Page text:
- S$1.1 million was spent collectively by three candidates during the nine-day Presidential Election campaign in 2023, with President Tharman Shanmugaratnam being the highest spender at S$738,717.
- The bulk of campaign funds were allocated to both online and non-online advertising platforms.
- For the first time in Singapore’s electoral history, the campaign expense documents were made available to the public online.
The Straits Times reports that during the 2023 Presidential Election campaign in Singapore, three main candidates collectively spent over S$1.1 million.
Of that hefty sum, S$738,717 was spent by President Tharman Shanmugaratnam, making him the highest spender in this year’s campaign.
Financial Framework of 2023 Elections
Where did this cash go?
Right into advertising.
Both online and non-online platforms received the lion’s share of funds from the candidates’ campaigns.
Tech seems to be prevailing here, and it’s not easing off anytime soon.
CNA added that each candidate was permitted to splurge up to S$812,822.10 on their election expenses, based on regulations set by the Presidential Elections Act.
Let’s look at Tharman’s campaign.
S$800,000 in donations was the generous takeaway, surpassing his election expenses, with hopeful plans to return the surplus to the backers.
In contrast, Ng Kok Song rolled out of his pool of personal savings, investing a substantial S$312,131 in his campaign— and not getting any aids from donations.
On ‘the other side of the fence’, Tan Kin Lian’s campaign cost was considerably more modest.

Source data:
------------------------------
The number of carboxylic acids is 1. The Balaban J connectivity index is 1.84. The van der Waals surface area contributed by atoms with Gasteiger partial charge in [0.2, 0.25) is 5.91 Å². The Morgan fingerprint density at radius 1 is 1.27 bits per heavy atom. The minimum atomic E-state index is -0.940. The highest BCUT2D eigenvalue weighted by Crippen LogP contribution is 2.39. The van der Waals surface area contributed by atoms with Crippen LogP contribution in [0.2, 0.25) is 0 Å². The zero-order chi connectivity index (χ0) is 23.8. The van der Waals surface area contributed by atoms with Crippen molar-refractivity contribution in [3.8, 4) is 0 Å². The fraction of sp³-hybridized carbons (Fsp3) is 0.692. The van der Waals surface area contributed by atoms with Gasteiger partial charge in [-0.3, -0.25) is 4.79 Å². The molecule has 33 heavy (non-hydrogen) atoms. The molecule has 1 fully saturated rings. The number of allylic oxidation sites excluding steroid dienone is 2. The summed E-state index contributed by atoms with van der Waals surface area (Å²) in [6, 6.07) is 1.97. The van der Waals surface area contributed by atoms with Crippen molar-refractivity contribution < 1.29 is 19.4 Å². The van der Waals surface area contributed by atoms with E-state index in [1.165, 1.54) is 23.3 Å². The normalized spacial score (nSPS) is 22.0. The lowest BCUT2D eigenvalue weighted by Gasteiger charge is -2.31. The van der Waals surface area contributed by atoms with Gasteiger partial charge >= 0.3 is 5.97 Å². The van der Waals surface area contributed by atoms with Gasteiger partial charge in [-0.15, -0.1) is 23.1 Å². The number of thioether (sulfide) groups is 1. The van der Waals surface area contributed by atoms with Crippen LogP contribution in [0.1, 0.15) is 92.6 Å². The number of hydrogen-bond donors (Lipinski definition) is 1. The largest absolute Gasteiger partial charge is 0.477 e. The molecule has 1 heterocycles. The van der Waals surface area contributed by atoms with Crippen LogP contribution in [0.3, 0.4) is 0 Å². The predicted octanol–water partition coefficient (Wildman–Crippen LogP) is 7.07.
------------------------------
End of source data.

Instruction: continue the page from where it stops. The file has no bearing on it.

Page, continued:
Supported by more than 120 individual contributions via PayNow transactions, Tan spent the least among the contenders, with CNA stating that he received upwards of S$41,800 in donations.
Transparency in Campaign Spending
Here’s some new stuff – for the first time in our election history, campaign expense documents were openly accessible online.
Bare to the bone for people to have a look.
The Price Tag of Democracy
So why bother about such spending?
It influences public opinion.
It can make or break a candidate.
And it surely doesn’t come cheap.
A fine example is Tharman’s victorious campaign.
Backed by seven benefactors from remarkable positions in various sectors, his campaign lavished a good chunk of funds into non-online advertising including fliers, posters, and banners.
Interestingly, as the Business Times reports, Mr Koh Poh Tiong, the former chairman of the National Kidney Foundation, and Mr Wong Ngit Liong, the Venture Corp chief executive, were among the top benefactors, each pitching in a neat S$200,000.
As the dust settles on the 2023 Elections, we are left with a stark image of how the game plays out – only those with deep pockets can take a significant stab at the highest office in the land?
Do you reckon this revelation will cast a new light on future elections?